POINT: Pole Me
by Doug Schnitzspahn
Sure, I stole poles from my local ski hill. Technically. But I would like to think of my long-term borrowing of a cheap pair of Leki rentals—that would have a tough time fetching $5 at a garage sale—as an act of reciprocity rather than evil.
Here’s the story. I broke my poles. I
break my poles. It doesn’t matter if they’re made of high-end carbon fiber and were used on an expedition down Everest’s Hornbein Couloir. I will snap, bend, or shatter them by season’s end. And the more I pay for poles, the quicker they break.
So, I was skiing at my local hill with
poles, an expensive set of adjustable carbon-fiber beauties, when I snapped one in the trees. Day of skiing over? Nah. Right there at the lodge was a massive rack stocked with rows of poles. They were placed in a prominent, easy-to-grab spot for dedicated season-pass holders like me who find themselves in need. Or at least that’s what I told myself. So I grabbed a pair with bright orange handles and immediately got back to the woods.
I know I should have gone into the rental shop and paid $5 for the privilege of using those mass-produced sticks for the final hour the lifts were open—but come on. I already shell out huge money for my pass not to mention gear or the $10 grilled cheese sandwiches in the cafeteria.
Skiing is stupidly expensive, especially for the people who keep the sport alive—ski bums, working families, office slugs dreaming of powder. If local ski hills
want to survive, they need to start catering to the needs of their core clientele, including providing free loaner poles for skiers who need them. It would build loyalty and create a whole aura of good feeling. Loaner poles: Think about it, ski resorts.
My final confession: I’m never giving these poles back. They simply won’t break. I’ve taken them to three states, two countries, and far into the backcountry. They’re the best poles I have ever, um, borrowed. And to pay back my local resort, I’m giving a case of PBR to the underpaid folks who tune skis in the rental shop. You know, the same ones who never said a word when I walked off with their poles.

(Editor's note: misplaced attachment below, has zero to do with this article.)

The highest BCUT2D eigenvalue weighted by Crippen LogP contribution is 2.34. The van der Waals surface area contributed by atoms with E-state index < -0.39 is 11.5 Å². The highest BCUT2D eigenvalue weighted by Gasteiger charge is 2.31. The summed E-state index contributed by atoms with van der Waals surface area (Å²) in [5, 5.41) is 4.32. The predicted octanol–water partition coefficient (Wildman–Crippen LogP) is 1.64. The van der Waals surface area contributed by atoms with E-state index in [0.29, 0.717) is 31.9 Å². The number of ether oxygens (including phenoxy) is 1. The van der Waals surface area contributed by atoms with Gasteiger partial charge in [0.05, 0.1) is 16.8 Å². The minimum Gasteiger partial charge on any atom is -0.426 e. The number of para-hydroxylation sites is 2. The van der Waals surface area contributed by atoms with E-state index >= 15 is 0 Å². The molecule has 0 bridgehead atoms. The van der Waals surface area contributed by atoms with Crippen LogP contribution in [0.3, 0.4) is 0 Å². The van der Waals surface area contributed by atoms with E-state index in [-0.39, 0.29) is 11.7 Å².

Doug Schnitzspahn, a Boulder, Colorado–based writer, wants to know if this story earns him a free season pass from the marketing department at his local hill, Eldora.
COUNTERPOINT: Let My Ski Poles Go
by Rob Linde
Hate to tell you this, Doug, but you’re now officially
. That guy who takes the last slice of pizza. That guy who always gets rides from his buddies and then won’t pony up for gas money. And that guy who steals ski poles.
I understand the “poles for every man, woman, and child” concept. But honestly, that’s not something that small hills like the one I work for (and you stole from) can afford. As much as you think local ski areas are rolling in cash and ski poles, we’re not. It’s a huge financial struggle to operate a resort. We work to keep the bullwheels turning amid ever-rising costs. Our profit margin is thinner than snow in July and every pole that goes missing is one we have to replace. Which means we have to charge more for season passes, lift tickets, and, yes, grilled cheese sandwiches.
We lose a lot of ski poles every year to “borrowing.” On a couple busy days last year, we ran out of poles and were unable to outfit paying rental customers. So you got your turns while someone else, unfortunately, did not.
For the avid skier, there are plenty of affordable lift-ticket offers out there. The amount you pay for a season pass at many ski areas is less than it was 10 years ago. And now you want ski-area operators to throw in a free pair of loaner poles? The word “entitlement” comes to my mind. And, possibly, “craziness.”
Skiing at local mountains remains a great value. Think about what you get for your dollar at a neighborhood hill: finding that perfect line through the trees, getting those face shots of fresh powder, and having a beer with your friends in an old-style base lodge at the end of the day. It’s a sensation you’ll never forget. Loaner poles or not, in the end, the skiing is always worth the price.
But we’re glad you like our poles. We do too. Let’s call a truce and we’ll give you ski-pole amnesty. Bring the long, pointy hostages back to us and we’ll call it even. Then others can use the poles you hold in such high regard. Oh, and you can also bring that case of PBR if you feel so inclined.
Rob Linde is the director of marketing at Eldora Mountain Resort, just west of Boulder. He’s choosing to ignore Doug’s request for a free pass.
- SKIING MAGAZINE, OCTOBER 2008